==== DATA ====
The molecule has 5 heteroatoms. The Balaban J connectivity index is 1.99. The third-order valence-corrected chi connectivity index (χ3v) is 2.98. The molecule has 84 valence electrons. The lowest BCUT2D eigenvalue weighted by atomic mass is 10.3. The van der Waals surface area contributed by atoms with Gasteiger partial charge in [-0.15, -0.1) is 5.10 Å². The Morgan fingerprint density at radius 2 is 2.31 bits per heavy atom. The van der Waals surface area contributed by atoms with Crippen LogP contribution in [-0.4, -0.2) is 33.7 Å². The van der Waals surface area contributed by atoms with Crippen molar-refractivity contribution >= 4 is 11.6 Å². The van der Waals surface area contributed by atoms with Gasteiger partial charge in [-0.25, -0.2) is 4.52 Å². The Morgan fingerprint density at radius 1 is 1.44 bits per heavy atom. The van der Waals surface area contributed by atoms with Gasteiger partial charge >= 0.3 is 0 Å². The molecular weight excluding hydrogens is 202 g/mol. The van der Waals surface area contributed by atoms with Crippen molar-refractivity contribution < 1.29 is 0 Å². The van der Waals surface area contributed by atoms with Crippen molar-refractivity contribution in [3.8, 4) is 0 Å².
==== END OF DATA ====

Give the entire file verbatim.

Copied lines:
The molecule has 5 heteroatoms. The Balaban J connectivity index is 1.99. The third-order valence-corrected chi connectivity index (χ3v) is 2.98. The molecule has 84 valence electrons. The lowest BCUT2D eigenvalue weighted by atomic mass is 10.3. The van der Waals surface area contributed by atoms with Gasteiger partial charge in [-0.15, -0.1) is 5.10 Å². The Morgan fingerprint density at radius 2 is 2.31 bits per heavy atom. The van der Waals surface area contributed by atoms with Crippen LogP contribution in [-0.4, -0.2) is 33.7 Å². The van der Waals surface area contributed by atoms with Crippen molar-refractivity contribution >= 4 is 11.6 Å². The van der Waals surface area contributed by atoms with Gasteiger partial charge in [-0.25, -0.2) is 4.52 Å². The Morgan fingerprint density at radius 1 is 1.44 bits per heavy atom. The van der Waals surface area contributed by atoms with Gasteiger partial charge >= 0.3 is 0 Å². The molecular weight excluding hydrogens is 202 g/mol. The van der Waals surface area contributed by atoms with Crippen molar-refractivity contribution < 1.29 is 0 Å². The van der Waals surface area contributed by atoms with Crippen molar-refractivity contribution in [3.8, 4) is 0 Å².